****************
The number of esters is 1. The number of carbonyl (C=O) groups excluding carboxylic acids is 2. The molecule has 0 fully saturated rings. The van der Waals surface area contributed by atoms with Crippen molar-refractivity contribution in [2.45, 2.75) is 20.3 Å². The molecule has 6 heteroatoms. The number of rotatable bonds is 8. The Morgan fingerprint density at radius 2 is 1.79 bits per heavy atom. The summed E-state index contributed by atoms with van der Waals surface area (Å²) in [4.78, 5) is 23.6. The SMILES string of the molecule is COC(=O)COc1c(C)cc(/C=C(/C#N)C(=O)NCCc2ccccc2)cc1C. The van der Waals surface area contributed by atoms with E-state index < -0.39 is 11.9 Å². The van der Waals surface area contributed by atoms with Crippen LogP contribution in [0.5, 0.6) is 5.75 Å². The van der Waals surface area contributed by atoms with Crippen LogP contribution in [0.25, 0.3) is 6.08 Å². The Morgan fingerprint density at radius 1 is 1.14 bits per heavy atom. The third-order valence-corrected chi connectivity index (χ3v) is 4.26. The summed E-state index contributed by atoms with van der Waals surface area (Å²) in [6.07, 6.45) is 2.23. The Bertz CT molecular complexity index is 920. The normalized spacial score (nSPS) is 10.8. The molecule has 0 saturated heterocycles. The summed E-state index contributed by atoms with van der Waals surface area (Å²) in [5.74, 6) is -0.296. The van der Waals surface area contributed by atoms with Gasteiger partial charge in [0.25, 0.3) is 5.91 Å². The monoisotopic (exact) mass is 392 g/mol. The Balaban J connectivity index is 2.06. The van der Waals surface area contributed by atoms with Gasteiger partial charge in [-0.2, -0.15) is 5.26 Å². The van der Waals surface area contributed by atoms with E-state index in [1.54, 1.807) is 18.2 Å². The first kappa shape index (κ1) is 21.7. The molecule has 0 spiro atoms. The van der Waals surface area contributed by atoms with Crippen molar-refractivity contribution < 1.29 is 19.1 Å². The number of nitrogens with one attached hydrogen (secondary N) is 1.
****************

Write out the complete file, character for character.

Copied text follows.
The number of esters is 1. The number of carbonyl (C=O) groups excluding carboxylic acids is 2. The molecule has 0 fully saturated rings. The van der Waals surface area contributed by atoms with Crippen molar-refractivity contribution in [2.45, 2.75) is 20.3 Å². The molecule has 6 heteroatoms. The number of rotatable bonds is 8. The Morgan fingerprint density at radius 2 is 1.79 bits per heavy atom. The summed E-state index contributed by atoms with van der Waals surface area (Å²) in [4.78, 5) is 23.6. The SMILES string of the molecule is COC(=O)COc1c(C)cc(/C=C(/C#N)C(=O)NCCc2ccccc2)cc1C. The van der Waals surface area contributed by atoms with E-state index < -0.39 is 11.9 Å². The van der Waals surface area contributed by atoms with Crippen LogP contribution in [0.5, 0.6) is 5.75 Å². The van der Waals surface area contributed by atoms with Crippen LogP contribution in [0.25, 0.3) is 6.08 Å². The Morgan fingerprint density at radius 1 is 1.14 bits per heavy atom. The third-order valence-corrected chi connectivity index (χ3v) is 4.26. The summed E-state index contributed by atoms with van der Waals surface area (Å²) in [6.07, 6.45) is 2.23. The Bertz CT molecular complexity index is 920. The normalized spacial score (nSPS) is 10.8. The molecule has 0 saturated heterocycles. The summed E-state index contributed by atoms with van der Waals surface area (Å²) in [5.74, 6) is -0.296. The van der Waals surface area contributed by atoms with Gasteiger partial charge in [0.25, 0.3) is 5.91 Å². The monoisotopic (exact) mass is 392 g/mol. The Balaban J connectivity index is 2.06. The van der Waals surface area contributed by atoms with Gasteiger partial charge in [-0.2, -0.15) is 5.26 Å². The van der Waals surface area contributed by atoms with E-state index in [1.54, 1.807) is 18.2 Å². The first kappa shape index (κ1) is 21.7. The molecule has 0 spiro atoms. The van der Waals surface area contributed by atoms with Crippen molar-refractivity contribution < 1.29 is 19.1 Å². The number of nitrogens with one attached hydrogen (secondary N) is 1.